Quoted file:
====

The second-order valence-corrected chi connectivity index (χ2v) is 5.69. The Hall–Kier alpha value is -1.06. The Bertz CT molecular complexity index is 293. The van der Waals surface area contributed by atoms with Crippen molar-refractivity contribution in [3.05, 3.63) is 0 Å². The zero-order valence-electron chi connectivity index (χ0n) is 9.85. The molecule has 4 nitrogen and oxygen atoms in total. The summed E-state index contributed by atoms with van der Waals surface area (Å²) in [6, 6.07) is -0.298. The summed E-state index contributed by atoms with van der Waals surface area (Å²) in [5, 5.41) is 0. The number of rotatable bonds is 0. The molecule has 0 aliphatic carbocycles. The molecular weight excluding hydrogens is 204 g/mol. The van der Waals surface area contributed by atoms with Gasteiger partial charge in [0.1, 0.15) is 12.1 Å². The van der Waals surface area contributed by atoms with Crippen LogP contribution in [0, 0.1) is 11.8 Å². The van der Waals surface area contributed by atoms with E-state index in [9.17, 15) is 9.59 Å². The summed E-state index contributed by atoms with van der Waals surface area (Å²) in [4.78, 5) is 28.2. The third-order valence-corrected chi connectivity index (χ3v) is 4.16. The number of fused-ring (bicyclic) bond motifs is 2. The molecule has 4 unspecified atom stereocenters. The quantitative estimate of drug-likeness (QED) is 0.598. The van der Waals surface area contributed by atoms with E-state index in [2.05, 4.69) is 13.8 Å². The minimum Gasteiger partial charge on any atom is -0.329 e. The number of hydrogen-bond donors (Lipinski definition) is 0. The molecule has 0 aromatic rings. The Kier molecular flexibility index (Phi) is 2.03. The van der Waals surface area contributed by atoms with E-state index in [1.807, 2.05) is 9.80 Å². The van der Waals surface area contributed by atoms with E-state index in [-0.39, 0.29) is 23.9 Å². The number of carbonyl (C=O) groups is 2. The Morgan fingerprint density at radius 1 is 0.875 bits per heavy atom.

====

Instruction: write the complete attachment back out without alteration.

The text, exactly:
The second-order valence-corrected chi connectivity index (χ2v) is 5.69. The Hall–Kier alpha value is -1.06. The Bertz CT molecular complexity index is 293. The van der Waals surface area contributed by atoms with Crippen molar-refractivity contribution in [3.05, 3.63) is 0 Å². The zero-order valence-electron chi connectivity index (χ0n) is 9.85. The molecule has 4 nitrogen and oxygen atoms in total. The summed E-state index contributed by atoms with van der Waals surface area (Å²) in [6, 6.07) is -0.298. The summed E-state index contributed by atoms with van der Waals surface area (Å²) in [5, 5.41) is 0. The number of rotatable bonds is 0. The molecule has 0 aliphatic carbocycles. The molecular weight excluding hydrogens is 204 g/mol. The van der Waals surface area contributed by atoms with Gasteiger partial charge in [0.1, 0.15) is 12.1 Å². The van der Waals surface area contributed by atoms with Crippen LogP contribution in [0, 0.1) is 11.8 Å². The van der Waals surface area contributed by atoms with E-state index in [9.17, 15) is 9.59 Å². The summed E-state index contributed by atoms with van der Waals surface area (Å²) in [4.78, 5) is 28.2. The third-order valence-corrected chi connectivity index (χ3v) is 4.16. The number of fused-ring (bicyclic) bond motifs is 2. The molecule has 4 unspecified atom stereocenters. The quantitative estimate of drug-likeness (QED) is 0.598. The van der Waals surface area contributed by atoms with E-state index in [2.05, 4.69) is 13.8 Å². The minimum Gasteiger partial charge on any atom is -0.329 e. The number of hydrogen-bond donors (Lipinski definition) is 0. The molecule has 0 aromatic rings. The Kier molecular flexibility index (Phi) is 2.03. The van der Waals surface area contributed by atoms with E-state index in [1.807, 2.05) is 9.80 Å². The van der Waals surface area contributed by atoms with E-state index in [-0.39, 0.29) is 23.9 Å². The number of carbonyl (C=O) groups is 2. The Morgan fingerprint density at radius 1 is 0.875 bits per heavy atom.